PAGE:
Weekly Feature

2017-09-13 / Front Page

South Long Park to stay intact in newest land swap proposal

by HOLLY N. LIPKA Reporter

South Long Park in Williamsville will be untouched in the latest land swap proposal between the village and Natale Development.

In place of the previous proposal where the village planned to trade 1.8 acres of parkland with Natale Development, the village now plans to give a portion of its Department of Public Works side yard in exchange for ownership of the Lehigh Valley Section House, its adjacent parking lot and a roughly 1-acre triangular parcel situated behind the tennis courts in the southeast corner of South Long Park.

This new deal would also connect the park and the Lehigh Memory Trail.

“This solves a question that we’ve had, which is how do we connect these two parks,” Mayor Brian Kulpa said at Monday’s Village Board meeting. “We don’t know exactly what [Natale Development] is going to show us, but they had talked to the village about coming in at less than the proposed 15,000-square -foot building footprints. So with less buildings overall, the apartment number has dropped.”

In the previous proposal, Natale would have received parkland at the corner of South Long Street and Village Square Lane, where the existing baseball diamond is located. The developer planned to build an apartment complex with 80 units where the baseball diamond is, with 42 townhouses on California Drive.

In return, the village would have received a portion of the former Darling Construction site on California Drive, which was to become new parkland.

Another option for Natale, if the initial land swap did not go through, was to build 88 to 100 apartments and 30 townhomes on its purchased parcels on California Drive.

Kulpa said that with this latest proposal, he does not know how many townhomes, apartment units or buildings there will be, except that it will be significantly less and will be built on the developer’s purchased property on California Drive.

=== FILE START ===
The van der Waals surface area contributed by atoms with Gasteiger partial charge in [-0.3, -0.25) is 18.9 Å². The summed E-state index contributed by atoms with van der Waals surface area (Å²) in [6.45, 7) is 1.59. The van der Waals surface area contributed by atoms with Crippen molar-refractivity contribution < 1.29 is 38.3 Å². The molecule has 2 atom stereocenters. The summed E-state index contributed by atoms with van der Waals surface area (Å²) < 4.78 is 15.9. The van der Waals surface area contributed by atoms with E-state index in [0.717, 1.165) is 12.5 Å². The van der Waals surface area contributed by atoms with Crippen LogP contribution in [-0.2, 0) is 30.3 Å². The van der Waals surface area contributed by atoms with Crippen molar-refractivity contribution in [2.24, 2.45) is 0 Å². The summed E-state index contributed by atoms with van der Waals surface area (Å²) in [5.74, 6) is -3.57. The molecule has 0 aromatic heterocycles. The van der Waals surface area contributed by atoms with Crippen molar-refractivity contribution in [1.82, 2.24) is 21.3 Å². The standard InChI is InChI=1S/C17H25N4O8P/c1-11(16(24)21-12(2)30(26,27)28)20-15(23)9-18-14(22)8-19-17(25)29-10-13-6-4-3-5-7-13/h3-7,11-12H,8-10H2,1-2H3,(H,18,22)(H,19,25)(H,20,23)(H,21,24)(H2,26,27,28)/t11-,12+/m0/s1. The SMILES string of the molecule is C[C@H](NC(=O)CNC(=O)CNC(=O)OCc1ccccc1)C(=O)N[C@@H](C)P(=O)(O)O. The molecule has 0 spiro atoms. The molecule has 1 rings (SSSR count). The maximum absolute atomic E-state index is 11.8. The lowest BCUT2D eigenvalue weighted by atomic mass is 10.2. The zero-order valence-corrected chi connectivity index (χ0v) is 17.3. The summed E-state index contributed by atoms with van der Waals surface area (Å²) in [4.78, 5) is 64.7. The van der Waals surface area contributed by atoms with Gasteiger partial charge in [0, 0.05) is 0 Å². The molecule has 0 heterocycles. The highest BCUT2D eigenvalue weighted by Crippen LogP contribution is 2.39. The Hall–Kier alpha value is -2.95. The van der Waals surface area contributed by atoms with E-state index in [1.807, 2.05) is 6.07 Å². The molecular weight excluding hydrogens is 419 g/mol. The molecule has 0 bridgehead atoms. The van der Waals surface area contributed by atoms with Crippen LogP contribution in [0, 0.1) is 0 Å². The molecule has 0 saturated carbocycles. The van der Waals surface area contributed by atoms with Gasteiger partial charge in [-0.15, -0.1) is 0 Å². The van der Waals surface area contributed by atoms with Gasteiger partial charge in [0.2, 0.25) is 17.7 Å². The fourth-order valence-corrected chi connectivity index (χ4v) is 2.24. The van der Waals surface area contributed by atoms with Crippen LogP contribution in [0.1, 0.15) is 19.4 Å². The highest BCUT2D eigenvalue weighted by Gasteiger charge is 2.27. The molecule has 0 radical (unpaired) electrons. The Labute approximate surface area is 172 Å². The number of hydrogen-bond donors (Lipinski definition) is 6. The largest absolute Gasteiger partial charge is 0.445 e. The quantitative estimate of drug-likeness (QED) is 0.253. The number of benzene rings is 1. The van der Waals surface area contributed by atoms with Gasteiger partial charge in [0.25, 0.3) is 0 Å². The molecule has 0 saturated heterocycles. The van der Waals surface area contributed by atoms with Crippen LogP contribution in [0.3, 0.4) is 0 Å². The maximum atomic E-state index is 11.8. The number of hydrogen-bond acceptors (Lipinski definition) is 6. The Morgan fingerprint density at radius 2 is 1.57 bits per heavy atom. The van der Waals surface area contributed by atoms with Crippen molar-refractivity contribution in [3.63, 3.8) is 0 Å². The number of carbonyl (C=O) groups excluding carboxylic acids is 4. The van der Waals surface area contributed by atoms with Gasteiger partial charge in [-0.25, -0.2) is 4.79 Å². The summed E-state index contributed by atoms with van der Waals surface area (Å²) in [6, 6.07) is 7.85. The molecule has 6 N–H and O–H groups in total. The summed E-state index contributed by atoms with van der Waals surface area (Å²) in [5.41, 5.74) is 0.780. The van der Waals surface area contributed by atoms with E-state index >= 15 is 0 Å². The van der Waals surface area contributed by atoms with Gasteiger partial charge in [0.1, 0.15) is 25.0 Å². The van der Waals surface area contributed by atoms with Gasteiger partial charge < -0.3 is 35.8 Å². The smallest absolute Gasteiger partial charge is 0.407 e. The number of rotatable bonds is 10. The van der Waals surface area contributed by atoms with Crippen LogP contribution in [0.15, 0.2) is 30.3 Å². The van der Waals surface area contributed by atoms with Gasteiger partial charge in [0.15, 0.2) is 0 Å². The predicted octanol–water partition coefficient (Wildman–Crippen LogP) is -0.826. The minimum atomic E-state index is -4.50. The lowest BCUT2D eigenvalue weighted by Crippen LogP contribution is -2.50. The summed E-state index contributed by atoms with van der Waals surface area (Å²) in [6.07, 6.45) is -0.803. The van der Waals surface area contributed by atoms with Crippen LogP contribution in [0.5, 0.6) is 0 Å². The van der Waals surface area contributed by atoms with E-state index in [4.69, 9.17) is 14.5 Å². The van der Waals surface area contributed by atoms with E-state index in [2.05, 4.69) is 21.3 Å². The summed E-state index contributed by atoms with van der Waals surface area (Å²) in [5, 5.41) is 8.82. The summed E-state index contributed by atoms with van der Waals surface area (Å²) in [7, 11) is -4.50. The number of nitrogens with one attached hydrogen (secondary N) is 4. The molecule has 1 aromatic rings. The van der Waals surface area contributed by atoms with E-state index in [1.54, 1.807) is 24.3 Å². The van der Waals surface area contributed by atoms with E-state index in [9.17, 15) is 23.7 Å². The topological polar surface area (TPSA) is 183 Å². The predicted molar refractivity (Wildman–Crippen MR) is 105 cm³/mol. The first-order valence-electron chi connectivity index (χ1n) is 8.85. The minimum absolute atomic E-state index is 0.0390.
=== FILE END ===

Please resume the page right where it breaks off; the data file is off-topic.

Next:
Trustee Al Yates believes this proposal is a good compromise.

“Living in the neighborhood and what we’ve all been through and all of the ideas that the village came up with, I think this plan meets somewhere in the middle of what I think we all want,” said Trustee Al Yates. “It connects the two parks, it picks up a historic building and it gives us a place to expand the depot. I think it could be a great space.”

After obtaining the Section House, Kulpa said the village would license the property to the Western New York Railway Historical Society, which would maintain and update it.

“We’re certainly interested in saving the building for one thing,” said Tom Stackhouse, a member of the WNY Railway Historical Society and depot station master at the Williamsville Lehigh Valley Depot. “The second thing is that we would like to have a facility available for community meetings, make it a museum and have some sort of partnership with the Williamsville Historical Society. This will give the village a definite destination.”

To finalize the plan, the Village Board needs to approve the land swap, and the project will need site plan approval by the Planning Board.

For more information, visit walkablewilliamsville.com.

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